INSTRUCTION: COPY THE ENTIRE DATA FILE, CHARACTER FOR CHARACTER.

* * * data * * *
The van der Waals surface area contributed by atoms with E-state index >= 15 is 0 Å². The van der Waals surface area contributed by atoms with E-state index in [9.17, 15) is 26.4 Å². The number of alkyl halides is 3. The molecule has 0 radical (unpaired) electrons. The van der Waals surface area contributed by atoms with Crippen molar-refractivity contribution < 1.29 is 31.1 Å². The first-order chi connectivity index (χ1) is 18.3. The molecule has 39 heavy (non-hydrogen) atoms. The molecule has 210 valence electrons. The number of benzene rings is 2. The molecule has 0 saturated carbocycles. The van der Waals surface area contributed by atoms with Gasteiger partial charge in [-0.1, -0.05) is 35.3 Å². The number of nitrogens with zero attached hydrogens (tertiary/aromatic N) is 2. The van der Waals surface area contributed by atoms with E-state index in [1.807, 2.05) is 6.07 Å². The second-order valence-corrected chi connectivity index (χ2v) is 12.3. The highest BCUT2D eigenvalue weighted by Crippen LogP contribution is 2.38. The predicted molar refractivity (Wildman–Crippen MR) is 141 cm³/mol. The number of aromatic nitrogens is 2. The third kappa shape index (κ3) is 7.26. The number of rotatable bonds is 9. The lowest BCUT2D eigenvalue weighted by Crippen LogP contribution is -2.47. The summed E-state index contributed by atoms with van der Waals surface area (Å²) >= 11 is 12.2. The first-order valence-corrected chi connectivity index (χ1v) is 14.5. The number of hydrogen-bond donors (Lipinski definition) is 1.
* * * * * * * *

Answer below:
The van der Waals surface area contributed by atoms with E-state index >= 15 is 0 Å². The van der Waals surface area contributed by atoms with E-state index in [9.17, 15) is 26.4 Å². The number of alkyl halides is 3. The molecule has 0 radical (unpaired) electrons. The van der Waals surface area contributed by atoms with Crippen molar-refractivity contribution < 1.29 is 31.1 Å². The first-order chi connectivity index (χ1) is 18.3. The molecule has 39 heavy (non-hydrogen) atoms. The molecule has 210 valence electrons. The number of benzene rings is 2. The molecule has 0 saturated carbocycles. The van der Waals surface area contributed by atoms with Gasteiger partial charge in [-0.1, -0.05) is 35.3 Å². The number of nitrogens with zero attached hydrogens (tertiary/aromatic N) is 2. The van der Waals surface area contributed by atoms with E-state index in [1.807, 2.05) is 6.07 Å². The second-order valence-corrected chi connectivity index (χ2v) is 12.3. The highest BCUT2D eigenvalue weighted by Crippen LogP contribution is 2.38. The predicted molar refractivity (Wildman–Crippen MR) is 141 cm³/mol. The number of aromatic nitrogens is 2. The third kappa shape index (κ3) is 7.26. The number of rotatable bonds is 9. The lowest BCUT2D eigenvalue weighted by Crippen LogP contribution is -2.47. The summed E-state index contributed by atoms with van der Waals surface area (Å²) >= 11 is 12.2. The first-order valence-corrected chi connectivity index (χ1v) is 14.5. The number of hydrogen-bond donors (Lipinski definition) is 1.